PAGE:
This is a review of a book provided to me by Orbit books.
The Premise: In the town of Lonne, in the country of Lirionne, a merchant dies, leaving behind his eight daughters. The women can’t own their father’s business, and without their father, they’re destitute. The only path is for the oldest to marry so her husband could own the business and let her level-headed sister run it. This way they should make profit in a few years. The only problem is that no marriage can take place without a dowry. To save their sisters, two of the women volunteer to be “sold”. Karah, the second oldest and everyone’s favorite, secures a remarkable price at Cloisonné House, the best keiso house in the candlelight district. Eccentric Nemienne, the other sacrificing sister, turns her oddness into an asset when she goes the Lane of Shadows to become a mage’s apprentice. Meanwhile, a bard named Taudde is caught in Lonne (in violation of the the treaty of Brenedde) and is forced by his captors to carry out their agenda. As war looms between Lirionne and its neighbor, Karah earns a protector in Leilis (a young woman who is not a servant but also not a keiso) against the jealousy of the other deisa, Nemienne explores the mage’s house and is led to unexpected places, and Taudde struggles to escape the conspiracy he’s been entangled in.
My Thoughts: House of Shadows is a multi-protagonist story where the point of view cycles between three main characters. The first chapter’s focus is on the sisters and their decision to sell two of their number, the second’s on Leilis of Cloisonné House, and the third’s on Taudde and his difficulties. Because of the rotating points of view, it takes a third of the book (about 100 pages) before a unified plot makes itself known. (This review is going to talk about the threads, but not necessarily explain how they interweave because I try not to give away specific details on plot if it happens after page fifty).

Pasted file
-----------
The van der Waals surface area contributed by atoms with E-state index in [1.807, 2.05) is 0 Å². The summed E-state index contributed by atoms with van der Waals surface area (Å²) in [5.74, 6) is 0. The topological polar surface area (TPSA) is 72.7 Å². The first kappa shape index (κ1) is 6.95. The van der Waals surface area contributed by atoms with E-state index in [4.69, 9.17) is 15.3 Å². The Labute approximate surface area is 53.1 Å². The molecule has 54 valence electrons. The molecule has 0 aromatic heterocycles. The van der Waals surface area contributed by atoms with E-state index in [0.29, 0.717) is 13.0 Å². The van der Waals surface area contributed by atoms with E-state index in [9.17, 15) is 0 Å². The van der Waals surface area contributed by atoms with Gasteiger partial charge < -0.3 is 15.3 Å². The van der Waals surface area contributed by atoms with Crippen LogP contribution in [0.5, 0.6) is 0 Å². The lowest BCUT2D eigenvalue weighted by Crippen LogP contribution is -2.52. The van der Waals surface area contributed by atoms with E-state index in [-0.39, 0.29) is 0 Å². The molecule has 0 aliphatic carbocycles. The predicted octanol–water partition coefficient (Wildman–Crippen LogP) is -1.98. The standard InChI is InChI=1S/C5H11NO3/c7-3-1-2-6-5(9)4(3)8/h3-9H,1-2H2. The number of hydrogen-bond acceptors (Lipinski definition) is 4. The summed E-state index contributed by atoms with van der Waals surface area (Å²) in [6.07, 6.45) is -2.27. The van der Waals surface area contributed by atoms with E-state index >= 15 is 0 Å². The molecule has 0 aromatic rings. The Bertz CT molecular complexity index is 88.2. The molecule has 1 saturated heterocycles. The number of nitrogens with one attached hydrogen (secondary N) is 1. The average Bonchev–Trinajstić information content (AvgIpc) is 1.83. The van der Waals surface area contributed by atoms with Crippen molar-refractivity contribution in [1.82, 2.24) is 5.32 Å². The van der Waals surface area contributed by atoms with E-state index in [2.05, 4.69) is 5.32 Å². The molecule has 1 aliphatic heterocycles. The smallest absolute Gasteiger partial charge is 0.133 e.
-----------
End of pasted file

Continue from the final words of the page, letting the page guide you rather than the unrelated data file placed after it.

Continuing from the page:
There’s always the danger with multiple protagonists that I’ll end up invested in one character’s storyline and want to skim everything else. At first I was afraid this would happen here because I really liked Karah and Nemienne’s storyline. The death of a merchant father, the eight sisters–each with their own unique ability, and the necessary sacrifice to sell their loveliest and their strangest, infused the story with a fairytale quality I wanted to explore. I saw Beauty and the Beast in the sisters trading themselves in for their loved ones’ comfort. I wanted to dive into a story that revolved around their training to be a keiso and a mage. The shift to Leilis, a servant who is not really a servant was a surprise, but she was still in the same orbit as Karah, and smooths Karah’s transition into the House, so it wasn’t a bad shift. Also, Leilis is mysterious and I wanted to figure out what was behind someone who could be unobtrusive and also navigate the in-house politics of Cloisonné. It was when the the story moves to Taudde in the third chapter that I struggled the most. That’s when I really had to accept that the focus wasn’t just on the two sisters forging new lives. On the other hand, with Taudde, the the scope of the story widened from personal drama to political intrigue. This wasn’t the story of two sisters that I was expecting, but the world building combined with wanting to know what was going on lured me forward.